Horror Express is one of those good bad movies. The budget is low, the plot has twists and turns which serve little purpose than stretching out the running time, and a middling celebrity makes a token appearance to swipe a quick paycheck in exchange for lending some prestige to the film. Ah, Telly Savalas. During the 1970s, cheap European horror films must have been how he expensed vacations. His name is in the credits, to be sure, but the title of the film could easily be changed to Where’s Telly Savalas? Kojak takes his sweet time making his entrance, but such bliss, for Savalas plays a Cossack captain in command of soldiers in Siberia. He’s gruff and flamboyant all at once, smoking cigarillos and drinking vodka, never quite sure if he should talk with a Russian accent. It looked like his scenes were filmed in a day. Anyway, Savalas isn’t in a starring role.
Those honors go to Christopher Lee and Peter Cushing. Lee plays a British scientist who discovers a two million year old frozen ape man in 1906 China. Peter Cushing is a British doctor on his way back to the home islands. Lee and Cushing make an engaging duo, in a kind of reprise of their successes in the Hammer horror films. The Horror Express of the title is a train traveling on the Trans-Siberian Railway.
Lee’s find could be of historical significance, but rather than stay dead and earn Lee some laurels before the Royal Society, the ape man instead comes to life, picks the lock on the crate it’s stowed in, murders the train’s baggage man, stuffs him inside, and locks the whole mess back up again before hiding elsewhere. I mention this because, on finding the dead baggage man, and having no clue that a monster is loose among them, that scenario is exactly the conclusion Cushing and Lee come to in a stunning bit of deduction that proves Occam was wasting his time. From this moment forward, if I ever come across a murder, whether aboard a train or in a park, I will immediately assume a fossilized monkey has reanimated itself and is out for blood. I applaud the filmmakers for recognizing it was time to get the plot moving when this scene occurred, but wow.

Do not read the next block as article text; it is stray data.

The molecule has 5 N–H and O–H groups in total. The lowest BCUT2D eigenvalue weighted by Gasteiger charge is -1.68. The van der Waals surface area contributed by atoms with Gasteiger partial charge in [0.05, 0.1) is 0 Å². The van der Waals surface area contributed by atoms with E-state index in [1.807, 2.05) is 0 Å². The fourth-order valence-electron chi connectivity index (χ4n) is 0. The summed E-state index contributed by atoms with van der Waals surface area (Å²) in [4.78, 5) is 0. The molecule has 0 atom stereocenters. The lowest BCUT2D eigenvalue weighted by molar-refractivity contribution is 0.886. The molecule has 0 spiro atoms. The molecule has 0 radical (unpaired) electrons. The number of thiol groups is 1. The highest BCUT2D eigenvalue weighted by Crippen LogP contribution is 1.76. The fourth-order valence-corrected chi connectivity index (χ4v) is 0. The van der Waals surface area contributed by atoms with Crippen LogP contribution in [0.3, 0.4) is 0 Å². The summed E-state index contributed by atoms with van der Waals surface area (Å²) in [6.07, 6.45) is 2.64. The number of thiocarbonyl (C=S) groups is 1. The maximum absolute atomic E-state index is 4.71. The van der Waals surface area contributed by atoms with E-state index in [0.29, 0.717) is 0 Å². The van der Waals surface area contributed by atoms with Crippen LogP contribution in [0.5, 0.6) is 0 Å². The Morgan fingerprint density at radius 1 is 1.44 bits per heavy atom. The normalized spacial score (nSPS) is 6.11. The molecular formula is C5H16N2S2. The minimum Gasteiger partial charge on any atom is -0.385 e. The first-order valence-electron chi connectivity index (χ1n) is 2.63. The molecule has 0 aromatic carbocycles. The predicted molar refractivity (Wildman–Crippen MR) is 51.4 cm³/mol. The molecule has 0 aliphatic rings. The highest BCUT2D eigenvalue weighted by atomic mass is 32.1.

The monster works its way through a good deal of the passengers on the train, but not before things get overly complicated. Such marvels as smoothed brain matter, historical imagery stored in eyeballs, a Rasputin-like mad monk, and more I don’t want to spoil, all weave their way into the tapestry that is Horror Express.
Is the ape man a devilish thing? It’s certainly categorized as evil, if not outright satanic, early on, but all this is prelude to when the filmmakers reveal the monster’s true nature. It’s gimmicky and inept, but a lot more fun than something like Doom.
There’s a lot of talk in the film, much of it inane. The film never pretends to be more than it is, which is always a good thing compared to other cheap horror that has no idea where it’s going, what point it’s trying to make, and ends up overreaching or covering up weaknesses with gore. Horror Express does come close with the acrobatics the plot goes through, but it never completely goes off the rails, as it were. The best thing about Horror Express is that the entire package is exactly the type of flick that would have made for a real howler on Mystery Science Theater 3000. It can be found in a perfect mood-establishing low-quality print on hulu.com. Go on, watch it, and tear into it mercilessly while you do. Horror Express had less than a hundredth of the budget of Alien: Ressurection, but Lee, Cushing, Savalas, and a hell of a plot, make it worth watching for its camp value alone.